January is Healthy Weight Awareness Month

Jan. 20, 2020

After indulging ourselves with great food and special treats during the Thanksgiving and Christmas holidays, we find ourselves tipping the scale a bit come January. As much as we all enjoy the good eats and amazing treats, it is important to cut back once the New Year hits and begin shedding the extra weight we have added to our waistband.

How do we get the unwanted weight off?

First, start by figuring out your Body Mass Index (BMI). The National Institutes of Health have a handy BMI calculator tool on their website where you can enter your height and weight and it will automatically calculate your BMI. The BMI chart to check your results against is as follows:

BMI Categories:

  • Underweight = <18.5
  • Normal weight = 18.5–24.9
  • Overweight = 25–29.9
  • Obesity = BMI of 30 or greater

If you want to check the BMI for children and teens, the Centers for Disease Control and Prevention provide this BMI calculator on their website to give a more accurate depiction of those who haven’t reached adulthood yet. 

If you find your results falling into overweight, obese, or even the high end of the normal range, you will want to consider taking action by adjusting your diet and becoming more active. Most people cringe over the word exercise and you may hear them say things like: Who has the time to exercise? With my schedule, there is no way I can fit in exercise? By the time my day is finished the last thing I feel like doing is exercising.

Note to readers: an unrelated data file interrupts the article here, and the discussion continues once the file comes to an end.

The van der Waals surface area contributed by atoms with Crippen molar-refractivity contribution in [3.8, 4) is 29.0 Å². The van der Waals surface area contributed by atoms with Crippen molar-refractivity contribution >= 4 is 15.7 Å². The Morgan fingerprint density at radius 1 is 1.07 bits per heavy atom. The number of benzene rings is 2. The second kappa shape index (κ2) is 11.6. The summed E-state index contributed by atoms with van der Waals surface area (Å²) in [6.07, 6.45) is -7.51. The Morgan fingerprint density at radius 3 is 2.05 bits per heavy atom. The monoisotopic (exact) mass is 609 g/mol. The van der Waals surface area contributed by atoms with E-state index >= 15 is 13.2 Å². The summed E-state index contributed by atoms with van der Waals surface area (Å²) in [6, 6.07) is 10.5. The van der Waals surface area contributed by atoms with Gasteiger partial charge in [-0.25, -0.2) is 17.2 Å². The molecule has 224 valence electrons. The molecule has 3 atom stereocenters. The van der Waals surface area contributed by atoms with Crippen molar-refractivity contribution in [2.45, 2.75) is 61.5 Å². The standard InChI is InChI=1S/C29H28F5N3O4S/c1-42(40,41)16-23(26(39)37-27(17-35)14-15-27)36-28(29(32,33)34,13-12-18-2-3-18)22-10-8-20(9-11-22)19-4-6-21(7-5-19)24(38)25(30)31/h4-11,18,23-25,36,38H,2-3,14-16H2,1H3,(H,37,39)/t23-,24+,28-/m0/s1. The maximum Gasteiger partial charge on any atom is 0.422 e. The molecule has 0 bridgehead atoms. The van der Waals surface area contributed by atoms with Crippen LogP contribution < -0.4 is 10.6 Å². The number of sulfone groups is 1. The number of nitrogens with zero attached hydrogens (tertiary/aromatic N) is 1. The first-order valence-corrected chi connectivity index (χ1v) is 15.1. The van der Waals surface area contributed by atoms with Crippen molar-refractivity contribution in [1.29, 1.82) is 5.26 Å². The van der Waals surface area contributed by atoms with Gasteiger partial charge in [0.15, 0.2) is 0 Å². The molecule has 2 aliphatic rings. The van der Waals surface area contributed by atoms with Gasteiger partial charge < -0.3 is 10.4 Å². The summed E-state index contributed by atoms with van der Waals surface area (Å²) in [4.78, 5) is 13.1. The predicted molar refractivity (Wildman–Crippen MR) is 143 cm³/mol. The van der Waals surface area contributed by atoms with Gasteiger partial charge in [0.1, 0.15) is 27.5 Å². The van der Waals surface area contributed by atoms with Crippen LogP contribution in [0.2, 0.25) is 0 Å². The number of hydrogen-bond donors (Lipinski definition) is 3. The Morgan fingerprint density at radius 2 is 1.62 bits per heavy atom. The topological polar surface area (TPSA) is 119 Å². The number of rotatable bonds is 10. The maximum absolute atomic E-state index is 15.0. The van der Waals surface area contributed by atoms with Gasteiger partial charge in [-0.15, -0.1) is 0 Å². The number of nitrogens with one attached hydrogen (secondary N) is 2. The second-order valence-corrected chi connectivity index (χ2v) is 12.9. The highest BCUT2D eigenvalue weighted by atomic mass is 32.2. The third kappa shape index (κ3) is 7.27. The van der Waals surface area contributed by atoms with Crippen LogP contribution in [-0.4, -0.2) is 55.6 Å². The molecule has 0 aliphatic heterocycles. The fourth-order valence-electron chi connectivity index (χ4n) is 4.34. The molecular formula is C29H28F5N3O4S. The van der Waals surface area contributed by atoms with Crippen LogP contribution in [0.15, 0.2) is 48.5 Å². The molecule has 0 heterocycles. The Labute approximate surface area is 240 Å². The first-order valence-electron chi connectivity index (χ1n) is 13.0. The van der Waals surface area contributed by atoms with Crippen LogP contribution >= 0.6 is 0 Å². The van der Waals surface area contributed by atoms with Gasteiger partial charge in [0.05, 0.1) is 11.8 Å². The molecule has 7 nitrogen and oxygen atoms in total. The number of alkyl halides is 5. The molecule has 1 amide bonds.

If you have ever said things like this before or know of someone who has, try getting them to reconsider by downloading a fitness app to their smartphone. This is a quick and easy way to fit exercise into your day. The apps allow you to customize a workout that fits best into your schedule. Some easy apps to use are: MyFitnessPal which allows you to keep track of your meals and recommended caloric intake along with exercise or try the 7 Minute Workout app which allows you to start out as a beginner and work your way up … spending only 7 minutes a day exercising. This seems like a very doable option for those of you who feel you really don’t have the time to exercise.

It is also important to drink water each day. The recommended amount of daily intake is different for females than males and there are many factors to consider as to what amount is right for your body. Click here for more information about the recommended amount of water consumption for males and females from the Mayo Clinic.

By adopting a more active lifestyle, you can reap the following benefits according to the U.S. Public Health Service Commissioned Corps E-Bulletin by LCDR Scott Labrecque:

  • Control weight
  • Reduce your risk of cardiovascular disease and stroke
  • Reduce your risk of type 2 diabetes and metabolic syndrome
  • Reduce your risk of some cancers
  • Strengthen bones and muscles
  • Improve mental health and mood
  • Increase chances of living longer

As hard as it may seem to fit exercise into your daily routine when you look at the health benefits associated with it, it is worth considering and trying to make it “part of” your routine.

Resources:

CDC

NIH

CDC – BMI Calculator

HHS

Mayo Clinic

Photo by FOODISM360 on Unsplash